I was raised by a stay-at-home dad in rural Pennsylvania in the 1980s, the younger of two kids, the only girl in the house most hours of the day. I remember spending my first few years convinced that I, too, was meant to be a boy and that my parents had somehow convinced the doctors to make me a girl since they already had one boy at home. How else could I explain the fact that I could do more pull-ups than my brother on the trapeze bar hanging from the maple tree in the backyard, or that hot weather meant running around with my shirt off just like my brother and dad?
It wasn’t long before I realized I wasn’t really one of them and that any opportunity for solitude was golden. I began taking piano lessons when I was 3 years old, and much of the time I spent alone in those early years of childhood was passed in front of the 88 keys of the piano. That padded piano bench wasn’t just a place to practice my lessons. I taught myself how to bend into a back bridge and flip upside-down off the bench without it tipping over. I also spent hours reading and re-reading the stories scattered throughout the pages of my music books.
The composers featured within those pages became my friends, their pictures burned in my memory as clearly as members of my family. Two of my favorite piano friends were brothers Richard and Robert Sherman, the composers behind some of the most recognizable tunes in the Disney music lexicon. The Disney Songbook that lived permanently on the piano in the family room contained just as many pages of stories as music, and I could spend hours within them, staring at the black and white photos, imagining what it must have been like to sit in a room with Walt Disney and create the music that delivered magic to millions.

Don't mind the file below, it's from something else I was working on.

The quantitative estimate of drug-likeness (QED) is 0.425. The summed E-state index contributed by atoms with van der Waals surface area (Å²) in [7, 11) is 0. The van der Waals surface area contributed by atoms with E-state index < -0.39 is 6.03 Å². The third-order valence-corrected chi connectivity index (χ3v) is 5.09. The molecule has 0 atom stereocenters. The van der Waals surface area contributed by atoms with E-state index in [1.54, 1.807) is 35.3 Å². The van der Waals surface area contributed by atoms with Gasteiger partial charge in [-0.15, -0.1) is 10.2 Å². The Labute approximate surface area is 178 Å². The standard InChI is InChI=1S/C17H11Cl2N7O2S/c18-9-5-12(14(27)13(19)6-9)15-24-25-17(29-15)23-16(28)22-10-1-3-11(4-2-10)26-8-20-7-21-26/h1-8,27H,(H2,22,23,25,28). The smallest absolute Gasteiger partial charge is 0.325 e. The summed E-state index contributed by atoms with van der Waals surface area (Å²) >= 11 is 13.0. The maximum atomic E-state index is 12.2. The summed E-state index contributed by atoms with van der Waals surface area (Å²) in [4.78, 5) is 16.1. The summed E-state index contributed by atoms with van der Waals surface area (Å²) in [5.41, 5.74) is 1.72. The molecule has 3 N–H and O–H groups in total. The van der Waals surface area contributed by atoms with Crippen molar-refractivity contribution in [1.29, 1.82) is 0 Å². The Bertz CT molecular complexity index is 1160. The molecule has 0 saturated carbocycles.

An old soul trapped in the body of a child stuck in a small town, I’d play “Feed the Birds” over and over, marveling that the same minds that imagined “Supercalifragilisticexpialidocious” could also create such a simple and haunting piece. The Sherman brothers became the gatekeepers to my imagination, the artists that helped me escape the boredom of a summer day, the restlessness of rural life, the fists of my brother and the frustration of my father.
In 2012, when Robert Sherman left this earth, I was filled with sadness at his passing, remembering him as a dear old friend. I continued to play his songs for my own children, remembering the joy they brought me. My daughter had a chance to get to know these amazing men a bit more thanks to their portrayal inSaving Mr. Banks, but never could I have imagined what my family had the opportunity to experience last month. Thanks to Disneyland Resort, I had the opportunity to attend the 50th anniversary of the it’s a small world attraction. Perhaps the most well-known Disney song, the “It’s a Small World” theme – the final song in that music book I played through countless times – was written by the Sherman brothers for the debut of the ride in 1964. While my family stood on Main Street across from Walt Disney’s private apartment, we participated in a sing-along led by Richard Sherman. That little girl from rural Pennsylvania somehow ended up in Anaheim, California, at the exact moment that one of her childhood heroes rode by singing one of the favorite songs from her childhood. This, this is the magic of Disney.
Thank you to Disneyland Resort for providing accommodations for my family for this event.